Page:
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Foster's Fairplay | Racers Grand Prix gets thumbs up!

Published:Monday | June 20, 2016 | 12:00 AM
The USA's Lashawn Merrit (left) tries his best to keep up with South African Wayde Van Niekerk in the men's 300m at the recent Jamaica National Racers Grand Prix at the National Stadium. Van Niekerk won in 31.03 seconds.
Racers Track Club President and head coach Glen Mills.

The inaugural staging of the Racers Grand Prix has come and gone. The event was conceived among shouts of "can the country afford it" and "we already have a world-class meet? This column viewed all that as fair comment. The Jamaica International Invitational, held annually, on the first Saturday in May, was already embedded in the mind and challenged the pocket of a country grappling to afford basic developmental infrastructure in addition to health and social necessities.

The Racers family, led by global coaching boss, Glen Mills, must have heard, but along with a team of organisers, pressed on. What they managed to expose to a massive live audience, two Saturdays ago, plus the millions watching from elsewhere, spoke in stentorian terms. It more than justified the effort and will last as a true testimony to resilience and the resolve to prove the doubters wrong.

The execution of the showcase of world-class stars, was top shelf - worthy of being considered for a higher ranking on the world calendar. As a journalist with a particular leaning to the sport on show, an impression of completeness was created. Even against the background of not being at the park and having to lean on other sources, one could identify an honest effort to satisfy those who were granted accreditation.

The person or persons responsible for this area, had clearly benefited from the many forays to foreign platforms of excellence, picked up a thing or two and replicated. It will not be a carbon copy of what entails in fora extensively blessed with greater funding, but within the constraints of their own budget, they tried. If there was a problem and again, as a result of dialogue elsewhere, there could have been more thought given to allowing press credentials to some who have served the sport dutifully and with diligence, but were forced to do external coverage.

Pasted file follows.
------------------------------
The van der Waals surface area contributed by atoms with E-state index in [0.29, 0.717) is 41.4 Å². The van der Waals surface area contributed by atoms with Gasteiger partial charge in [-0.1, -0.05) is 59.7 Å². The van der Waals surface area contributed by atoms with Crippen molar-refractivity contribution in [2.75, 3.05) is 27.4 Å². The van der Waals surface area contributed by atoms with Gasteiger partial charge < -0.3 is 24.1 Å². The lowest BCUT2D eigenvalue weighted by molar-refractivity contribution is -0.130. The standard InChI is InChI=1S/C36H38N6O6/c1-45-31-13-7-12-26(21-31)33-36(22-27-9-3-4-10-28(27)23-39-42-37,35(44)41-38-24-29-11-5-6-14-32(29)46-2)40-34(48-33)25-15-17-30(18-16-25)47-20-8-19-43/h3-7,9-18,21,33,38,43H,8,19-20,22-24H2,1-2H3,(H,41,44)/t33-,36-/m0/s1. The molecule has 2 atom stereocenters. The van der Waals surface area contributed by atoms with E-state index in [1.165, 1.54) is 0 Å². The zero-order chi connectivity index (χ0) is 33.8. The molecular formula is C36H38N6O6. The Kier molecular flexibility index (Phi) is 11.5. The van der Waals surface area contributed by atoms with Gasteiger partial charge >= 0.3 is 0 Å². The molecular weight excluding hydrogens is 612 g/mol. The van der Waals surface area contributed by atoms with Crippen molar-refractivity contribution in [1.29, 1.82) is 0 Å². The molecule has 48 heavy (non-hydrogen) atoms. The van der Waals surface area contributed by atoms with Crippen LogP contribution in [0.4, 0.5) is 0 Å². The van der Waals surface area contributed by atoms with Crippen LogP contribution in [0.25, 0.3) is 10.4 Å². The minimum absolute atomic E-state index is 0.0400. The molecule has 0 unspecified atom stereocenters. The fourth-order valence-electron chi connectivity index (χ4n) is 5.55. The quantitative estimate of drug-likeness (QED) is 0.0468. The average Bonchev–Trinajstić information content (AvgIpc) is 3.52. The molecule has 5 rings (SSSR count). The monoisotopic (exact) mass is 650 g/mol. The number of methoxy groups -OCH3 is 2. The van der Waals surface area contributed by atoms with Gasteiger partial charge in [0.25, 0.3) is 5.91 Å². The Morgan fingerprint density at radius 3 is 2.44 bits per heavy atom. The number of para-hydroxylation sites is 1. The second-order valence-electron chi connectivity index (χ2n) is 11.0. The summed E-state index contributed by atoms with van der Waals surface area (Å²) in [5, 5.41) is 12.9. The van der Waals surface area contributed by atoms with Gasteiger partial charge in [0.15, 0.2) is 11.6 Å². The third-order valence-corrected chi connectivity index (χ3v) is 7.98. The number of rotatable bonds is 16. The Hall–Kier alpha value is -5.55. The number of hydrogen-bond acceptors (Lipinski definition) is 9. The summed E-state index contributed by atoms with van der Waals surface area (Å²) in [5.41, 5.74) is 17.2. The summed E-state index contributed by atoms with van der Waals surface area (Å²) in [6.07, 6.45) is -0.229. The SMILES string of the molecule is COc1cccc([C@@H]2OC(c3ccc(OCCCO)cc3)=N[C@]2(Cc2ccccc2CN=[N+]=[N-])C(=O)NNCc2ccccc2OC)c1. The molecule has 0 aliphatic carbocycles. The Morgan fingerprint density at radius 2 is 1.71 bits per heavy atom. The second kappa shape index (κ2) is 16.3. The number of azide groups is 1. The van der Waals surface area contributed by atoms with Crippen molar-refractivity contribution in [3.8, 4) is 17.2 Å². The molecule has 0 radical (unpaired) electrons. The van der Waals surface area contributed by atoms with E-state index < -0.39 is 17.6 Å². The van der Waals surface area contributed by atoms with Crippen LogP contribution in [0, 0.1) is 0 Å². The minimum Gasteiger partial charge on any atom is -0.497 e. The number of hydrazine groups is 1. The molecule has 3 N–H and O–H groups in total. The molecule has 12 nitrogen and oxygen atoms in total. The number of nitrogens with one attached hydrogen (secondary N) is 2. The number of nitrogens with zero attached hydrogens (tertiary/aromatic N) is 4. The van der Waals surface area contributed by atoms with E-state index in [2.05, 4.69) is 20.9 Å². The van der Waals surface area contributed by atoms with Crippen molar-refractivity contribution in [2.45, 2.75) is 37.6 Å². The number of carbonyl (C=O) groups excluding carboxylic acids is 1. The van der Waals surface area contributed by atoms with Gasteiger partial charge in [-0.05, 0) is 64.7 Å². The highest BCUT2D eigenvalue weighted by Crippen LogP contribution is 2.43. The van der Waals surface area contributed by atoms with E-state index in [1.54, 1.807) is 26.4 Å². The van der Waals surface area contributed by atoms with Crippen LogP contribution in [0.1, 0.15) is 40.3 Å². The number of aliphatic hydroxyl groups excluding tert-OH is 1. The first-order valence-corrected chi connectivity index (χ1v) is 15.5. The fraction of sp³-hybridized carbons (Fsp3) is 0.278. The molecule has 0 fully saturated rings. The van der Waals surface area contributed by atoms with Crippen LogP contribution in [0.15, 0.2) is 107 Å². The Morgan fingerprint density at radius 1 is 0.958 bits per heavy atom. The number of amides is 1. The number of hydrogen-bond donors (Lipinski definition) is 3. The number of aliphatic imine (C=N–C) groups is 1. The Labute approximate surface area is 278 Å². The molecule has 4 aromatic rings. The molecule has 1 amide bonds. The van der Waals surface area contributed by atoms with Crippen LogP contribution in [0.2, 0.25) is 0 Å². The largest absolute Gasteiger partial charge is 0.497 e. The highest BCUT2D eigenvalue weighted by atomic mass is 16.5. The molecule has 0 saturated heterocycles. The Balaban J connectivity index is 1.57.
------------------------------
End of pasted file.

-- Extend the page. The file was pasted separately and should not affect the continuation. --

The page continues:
The event run-off trended to perfection with the need for precision, well respected. It adds to fan comfort and will hasten that coveted thumbs up, in the overall assessment of the spectacle. Whatever delayed the start of the men's 400m hurdles, must be tackled and avoided, next time around. From what has been gathered from those present, the display of results on the on-field screens, has improved by a long way. No more of the struggle to decipher the names and marks of the athletes.




When Jamaican athletes take on the cauldron of elite competition, the stage is set for energy, excitement, and ecstasy. They did not disappoint. The ultimate queen of contemporary sprinting, Shelly-Ann Fraser-Pryce, came to the party and set aside all fears of lack of readiness for the Rio Trials in just short of three weeks. She dismissed the stern and race long challenge of the World Indoor Champion, Barbara Pierre from the US, to grab the 100m for their gender. That performance by this gift to the nation, will keep alive the dream of the unprecedented triple Olympic 100m victories, that will escort Foster's Fairplay into the city, which breathes samba and soccer.

That apart, there were other pleasing outcomes on a personal basis. They came from the sprint hurdles events. Heartiest congratulations to Deuce Carter and Megan Simmonds on their personal best runs at 13.20 and 12.86, respectively, and wish them all the very best as they position themselves for Trials and Rio. Close to those, is the fantastic and back from last race mishap, Jason Livermore at 10.03 - another lifetime best - in his 100m A race win. They also assisted in making the meet one to be remembered.

To the organising team, Foster's Fairplay hails a job well done.

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